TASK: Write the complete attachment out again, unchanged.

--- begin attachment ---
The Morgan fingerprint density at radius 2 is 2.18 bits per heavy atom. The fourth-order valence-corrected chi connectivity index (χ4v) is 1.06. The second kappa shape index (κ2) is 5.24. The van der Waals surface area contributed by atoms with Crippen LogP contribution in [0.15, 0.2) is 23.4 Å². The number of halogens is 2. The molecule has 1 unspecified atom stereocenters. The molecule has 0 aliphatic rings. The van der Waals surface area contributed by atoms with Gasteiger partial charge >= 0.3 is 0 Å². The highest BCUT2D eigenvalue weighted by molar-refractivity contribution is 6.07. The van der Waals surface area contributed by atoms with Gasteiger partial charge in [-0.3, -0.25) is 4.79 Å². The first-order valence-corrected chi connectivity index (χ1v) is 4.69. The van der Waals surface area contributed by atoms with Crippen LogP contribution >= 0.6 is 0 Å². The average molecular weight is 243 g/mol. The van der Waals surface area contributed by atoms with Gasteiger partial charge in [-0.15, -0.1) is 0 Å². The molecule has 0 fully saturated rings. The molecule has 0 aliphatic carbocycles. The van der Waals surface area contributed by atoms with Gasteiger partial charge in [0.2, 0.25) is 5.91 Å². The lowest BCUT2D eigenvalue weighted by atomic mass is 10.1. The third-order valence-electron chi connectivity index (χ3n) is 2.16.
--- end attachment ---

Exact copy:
The Morgan fingerprint density at radius 2 is 2.18 bits per heavy atom. The fourth-order valence-corrected chi connectivity index (χ4v) is 1.06. The second kappa shape index (κ2) is 5.24. The van der Waals surface area contributed by atoms with Crippen LogP contribution in [0.15, 0.2) is 23.4 Å². The number of halogens is 2. The molecule has 1 unspecified atom stereocenters. The molecule has 0 aliphatic rings. The van der Waals surface area contributed by atoms with Gasteiger partial charge >= 0.3 is 0 Å². The highest BCUT2D eigenvalue weighted by molar-refractivity contribution is 6.07. The van der Waals surface area contributed by atoms with Gasteiger partial charge in [-0.3, -0.25) is 4.79 Å². The first-order valence-corrected chi connectivity index (χ1v) is 4.69. The van der Waals surface area contributed by atoms with Crippen LogP contribution >= 0.6 is 0 Å². The average molecular weight is 243 g/mol. The van der Waals surface area contributed by atoms with Gasteiger partial charge in [-0.15, -0.1) is 0 Å². The molecule has 0 fully saturated rings. The molecule has 0 aliphatic carbocycles. The van der Waals surface area contributed by atoms with Gasteiger partial charge in [0.2, 0.25) is 5.91 Å². The lowest BCUT2D eigenvalue weighted by atomic mass is 10.1. The third-order valence-electron chi connectivity index (χ3n) is 2.16.